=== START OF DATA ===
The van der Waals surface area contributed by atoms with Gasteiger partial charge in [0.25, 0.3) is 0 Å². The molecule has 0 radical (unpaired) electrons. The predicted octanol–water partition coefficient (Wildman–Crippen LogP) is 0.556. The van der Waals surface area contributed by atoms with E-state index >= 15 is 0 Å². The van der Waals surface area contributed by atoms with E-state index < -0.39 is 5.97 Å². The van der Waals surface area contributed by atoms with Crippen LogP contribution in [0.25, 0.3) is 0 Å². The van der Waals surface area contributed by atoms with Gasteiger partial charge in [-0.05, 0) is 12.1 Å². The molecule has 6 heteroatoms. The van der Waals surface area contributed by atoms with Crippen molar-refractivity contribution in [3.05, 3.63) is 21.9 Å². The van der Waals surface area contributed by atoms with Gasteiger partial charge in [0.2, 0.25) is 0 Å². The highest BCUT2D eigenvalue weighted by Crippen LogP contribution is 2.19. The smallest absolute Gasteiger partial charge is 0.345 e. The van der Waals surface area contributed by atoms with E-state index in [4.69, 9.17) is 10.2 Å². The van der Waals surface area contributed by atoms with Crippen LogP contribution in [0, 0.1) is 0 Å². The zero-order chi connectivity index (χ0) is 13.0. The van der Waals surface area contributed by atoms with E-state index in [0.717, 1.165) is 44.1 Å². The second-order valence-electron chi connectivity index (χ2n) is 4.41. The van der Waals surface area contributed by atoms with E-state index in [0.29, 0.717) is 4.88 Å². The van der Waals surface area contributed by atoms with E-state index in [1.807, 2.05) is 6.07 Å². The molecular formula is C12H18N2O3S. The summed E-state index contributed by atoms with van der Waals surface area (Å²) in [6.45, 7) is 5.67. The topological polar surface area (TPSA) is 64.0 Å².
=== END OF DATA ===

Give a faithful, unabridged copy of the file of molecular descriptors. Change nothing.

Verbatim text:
The van der Waals surface area contributed by atoms with Gasteiger partial charge in [0.25, 0.3) is 0 Å². The molecule has 0 radical (unpaired) electrons. The predicted octanol–water partition coefficient (Wildman–Crippen LogP) is 0.556. The van der Waals surface area contributed by atoms with E-state index >= 15 is 0 Å². The van der Waals surface area contributed by atoms with E-state index < -0.39 is 5.97 Å². The van der Waals surface area contributed by atoms with Crippen LogP contribution in [0.25, 0.3) is 0 Å². The van der Waals surface area contributed by atoms with Gasteiger partial charge in [-0.05, 0) is 12.1 Å². The molecule has 6 heteroatoms. The van der Waals surface area contributed by atoms with Crippen molar-refractivity contribution in [3.05, 3.63) is 21.9 Å². The van der Waals surface area contributed by atoms with Gasteiger partial charge in [0.2, 0.25) is 0 Å². The highest BCUT2D eigenvalue weighted by Crippen LogP contribution is 2.19. The smallest absolute Gasteiger partial charge is 0.345 e. The van der Waals surface area contributed by atoms with E-state index in [4.69, 9.17) is 10.2 Å². The van der Waals surface area contributed by atoms with Crippen LogP contribution in [0, 0.1) is 0 Å². The zero-order chi connectivity index (χ0) is 13.0. The van der Waals surface area contributed by atoms with E-state index in [0.717, 1.165) is 44.1 Å². The second-order valence-electron chi connectivity index (χ2n) is 4.41. The van der Waals surface area contributed by atoms with E-state index in [0.29, 0.717) is 4.88 Å². The van der Waals surface area contributed by atoms with E-state index in [1.807, 2.05) is 6.07 Å². The molecular formula is C12H18N2O3S. The summed E-state index contributed by atoms with van der Waals surface area (Å²) in [6.45, 7) is 5.67. The topological polar surface area (TPSA) is 64.0 Å².